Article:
Medical staff members at urgent care clinics are expected to give a high level of medical care. In some cases, those urgent care clinics might administer intravenous fluids if a patient is dehydrated. A recent case that was filed in a New York Supreme Court alleges that a female teen at an urgent care clinic received tainted IV fluids when she went to the facility for flu-like symptoms.
The lawsuit alleges that the IV fluids were administered by the nurse practitioner, who was under the direction of a physician’s assistant. The issue at hand is that the IV fluid wasn’t suitable for use on patients. Instead, the fluid that was administered to the patient was only for educational and training purposes.
After receiving the IV fluids, the teen took a turn for the worse. She ended up in the ICU for five days with septic shock. The operator of the urgent care facility, a doctor, recognized that the IV fluid might have been contaminated. He contacted the U.S. Food and Drug Administration and the New York Department of Health.
That alert was the beginning of an investigation. It came to light that IV bags from Wallcur, a company that only provides IV bags for educational and training purposes, might have been sent to health care facilities. The issue reached far beyond New York. The FDA notes that it is aware of 40 patients who received the solution. Of those 26 got sick, and 11 of those 26 had to be hospitalized. A nationwide recall was issued.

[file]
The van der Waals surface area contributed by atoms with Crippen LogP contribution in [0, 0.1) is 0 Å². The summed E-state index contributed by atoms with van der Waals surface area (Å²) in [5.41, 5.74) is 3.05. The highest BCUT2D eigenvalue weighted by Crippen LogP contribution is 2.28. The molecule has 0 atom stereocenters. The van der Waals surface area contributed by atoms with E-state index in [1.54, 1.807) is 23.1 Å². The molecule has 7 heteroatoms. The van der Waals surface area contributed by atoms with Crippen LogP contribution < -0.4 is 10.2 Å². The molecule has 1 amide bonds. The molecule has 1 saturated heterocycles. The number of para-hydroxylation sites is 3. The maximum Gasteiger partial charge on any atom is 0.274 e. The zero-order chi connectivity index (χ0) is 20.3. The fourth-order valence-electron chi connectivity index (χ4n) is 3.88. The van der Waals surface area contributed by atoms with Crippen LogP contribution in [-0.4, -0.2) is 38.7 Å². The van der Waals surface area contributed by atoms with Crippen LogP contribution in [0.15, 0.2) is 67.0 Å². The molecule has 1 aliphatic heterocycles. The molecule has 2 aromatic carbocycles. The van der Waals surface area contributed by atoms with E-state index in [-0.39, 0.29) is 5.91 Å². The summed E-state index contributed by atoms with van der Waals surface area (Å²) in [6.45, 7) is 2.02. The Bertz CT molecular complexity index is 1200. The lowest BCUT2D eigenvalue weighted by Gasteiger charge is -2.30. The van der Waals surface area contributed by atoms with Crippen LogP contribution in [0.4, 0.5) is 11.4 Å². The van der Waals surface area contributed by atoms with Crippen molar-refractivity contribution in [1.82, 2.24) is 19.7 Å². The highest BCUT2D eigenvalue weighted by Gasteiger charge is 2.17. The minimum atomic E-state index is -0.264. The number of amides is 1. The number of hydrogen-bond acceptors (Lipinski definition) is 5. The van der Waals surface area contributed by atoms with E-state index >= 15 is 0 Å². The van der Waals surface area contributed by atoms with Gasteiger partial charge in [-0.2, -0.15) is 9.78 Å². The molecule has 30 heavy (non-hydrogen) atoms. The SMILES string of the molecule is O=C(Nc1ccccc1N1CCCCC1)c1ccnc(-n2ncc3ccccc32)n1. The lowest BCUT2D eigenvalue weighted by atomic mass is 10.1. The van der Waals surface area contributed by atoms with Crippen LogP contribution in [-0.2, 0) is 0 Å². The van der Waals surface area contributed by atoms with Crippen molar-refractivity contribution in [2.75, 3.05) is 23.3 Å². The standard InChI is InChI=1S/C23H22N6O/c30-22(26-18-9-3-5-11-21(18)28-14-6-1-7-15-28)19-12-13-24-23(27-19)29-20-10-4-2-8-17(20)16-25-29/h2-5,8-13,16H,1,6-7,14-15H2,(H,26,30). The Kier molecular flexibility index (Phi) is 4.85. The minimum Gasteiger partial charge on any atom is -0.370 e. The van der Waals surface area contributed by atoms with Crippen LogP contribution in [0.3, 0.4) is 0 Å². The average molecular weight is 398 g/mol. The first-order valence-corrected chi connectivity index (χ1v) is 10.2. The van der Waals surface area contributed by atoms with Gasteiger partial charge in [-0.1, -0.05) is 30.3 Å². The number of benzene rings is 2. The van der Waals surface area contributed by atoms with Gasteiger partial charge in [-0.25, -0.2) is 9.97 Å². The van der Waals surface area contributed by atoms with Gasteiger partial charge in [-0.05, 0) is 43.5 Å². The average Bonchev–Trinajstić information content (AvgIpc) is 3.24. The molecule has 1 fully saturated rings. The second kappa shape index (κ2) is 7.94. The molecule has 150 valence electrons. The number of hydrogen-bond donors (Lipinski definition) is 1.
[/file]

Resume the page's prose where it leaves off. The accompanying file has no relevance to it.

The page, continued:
This shows just how careful health care professionals must be when giving care to individuals. In this case, labeling of the IV solution might be the issue. Still, what happened is unacceptable.
If you have been harmed because of tainted medical products, you might opt to seek compensation. Understanding the process for seeking compensation might help you to decide what you want to do.
Source: Watertown Daily Times, “Adams teen claims in lawsuit that now-recalled medical product caused serious illness,” Brian Kelly, Sep. 26, 2015